REVIEW: LEGO Marvel Super Heroes 2
One of the most popular Lego games gets a sequel, with a cast of characters that range from household names to the obscure. LEGO Marvel Super Heroes 2 is here, yes, it’s another Lego game, the third based on Marvel Comics characters. Yet despite the similarities to, well, every previous Lego game, developer TT Games has included enough new material to make this worth a look.
At its core, LEGO Marvel Super Heroes 2 remains the same as the games that came before it. You charge through Lego versions of the best of the Marvel Universe, from its most popular heroes and locations, to more obscure characters and settings.
Combat remains a low-stakes, kid-friendly beat-em-up and another player can pick up a controller and join the fun. Interspersed with the fighting are the occasional boss fights and a whole heaping of puzzles: destroy this, build that, flip this switch, figure out how to get over there.
The puzzles sometimes rely on character-specific abilities, which are spread across LEGO Marvel 2’s immense cast. Iron Man’s sustained laser can rip through golden objects, but if you don’t want him on your team, Captain Marvel and other characters act as solid backups. Captain America’s shield is useful in reflecting lasers or hitting certain switches, but he’s not the only shield-wielder in the game. Once you’ve completed the story, you have space to pick your own squad, including the custom LEGO super heroes you can create in the Customizer.
For the astute collector, you’ll once again be treated to copious amounts of studs, gold bricks, and Stan Lee’s to find.
The LEGO games aren’t just solo experiences though. Local two-player co-op has been with the series for as far back as I can remember and it returns here and is as solid as ever. When you get too far from your partner, the awkward split-screen returns, compounding a sometimes already too static camera, but it’s nothing some solid communication can’t correct. Depending on the age of who you’re playing with, though, good luck with that.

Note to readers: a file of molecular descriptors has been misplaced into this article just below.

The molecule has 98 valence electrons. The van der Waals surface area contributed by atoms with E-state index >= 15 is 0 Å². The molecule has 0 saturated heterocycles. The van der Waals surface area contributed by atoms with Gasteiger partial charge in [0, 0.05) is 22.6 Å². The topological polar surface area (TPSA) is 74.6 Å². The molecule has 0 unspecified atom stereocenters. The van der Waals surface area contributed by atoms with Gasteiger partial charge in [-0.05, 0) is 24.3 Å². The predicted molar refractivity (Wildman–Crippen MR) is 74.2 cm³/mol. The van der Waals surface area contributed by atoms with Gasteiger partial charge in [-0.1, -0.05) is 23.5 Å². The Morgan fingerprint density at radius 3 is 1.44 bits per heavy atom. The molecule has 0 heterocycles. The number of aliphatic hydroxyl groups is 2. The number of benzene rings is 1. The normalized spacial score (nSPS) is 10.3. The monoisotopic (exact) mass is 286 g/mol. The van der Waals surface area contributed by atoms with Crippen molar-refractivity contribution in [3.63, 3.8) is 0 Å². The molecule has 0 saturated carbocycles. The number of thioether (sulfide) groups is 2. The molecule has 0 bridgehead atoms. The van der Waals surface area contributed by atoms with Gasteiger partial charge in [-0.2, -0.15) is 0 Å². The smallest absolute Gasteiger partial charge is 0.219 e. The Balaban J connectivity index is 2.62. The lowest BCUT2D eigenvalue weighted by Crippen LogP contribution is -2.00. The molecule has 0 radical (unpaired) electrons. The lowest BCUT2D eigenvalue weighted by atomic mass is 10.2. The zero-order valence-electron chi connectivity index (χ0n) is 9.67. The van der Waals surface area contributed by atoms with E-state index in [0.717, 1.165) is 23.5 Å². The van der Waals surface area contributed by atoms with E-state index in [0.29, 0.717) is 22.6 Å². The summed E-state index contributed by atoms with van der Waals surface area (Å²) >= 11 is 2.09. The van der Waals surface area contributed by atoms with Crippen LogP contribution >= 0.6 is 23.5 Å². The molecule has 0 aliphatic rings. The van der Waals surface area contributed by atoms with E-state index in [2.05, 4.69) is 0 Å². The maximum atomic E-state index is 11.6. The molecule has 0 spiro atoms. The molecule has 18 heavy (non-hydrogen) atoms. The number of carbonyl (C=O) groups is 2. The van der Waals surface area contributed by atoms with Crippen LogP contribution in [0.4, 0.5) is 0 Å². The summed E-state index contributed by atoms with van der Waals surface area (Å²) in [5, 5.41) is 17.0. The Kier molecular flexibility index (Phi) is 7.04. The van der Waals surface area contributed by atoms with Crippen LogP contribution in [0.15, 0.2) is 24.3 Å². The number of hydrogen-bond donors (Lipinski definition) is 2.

There’s also a new addition this go around with a four-player competitive mode for multiplayer. You can now communicate with the Grandmaster at Avengers Mansion in the game, and he will welcome you into one of two games. The first is a take on your standard Deathmatch, but with the bonus of Infinity Gems falling from the sky and boosting a player or team. The second requires players to paint the ground in their color by walking over blank spots. It resembles something from Splatoon, but can devolve into confusing chaos as players try to score in the tiny arenas. Each mode has four arenas to them, and although this isn’t the deepest multiplayer, it makes for a nice addition to the formula. It also raises the question, however, why there is still no online functionality in the LEGO games.
LEGO Marvel Super Heroes 2 is the largest and most entertaining standalone project the series has produced yet.
The worlds are colourful and great to explore, and the wide range of diverse heroes and villains will appeal to casual and hardcore Marvel fans alike. There are hours upon hours of fun Marvel-themed content to keep games of all ages occupied for long periods of time. It’s a shame there were a few bugs, and some boss fights go on too long, but for most the game, you’ll have a great time, if you have someone to play with.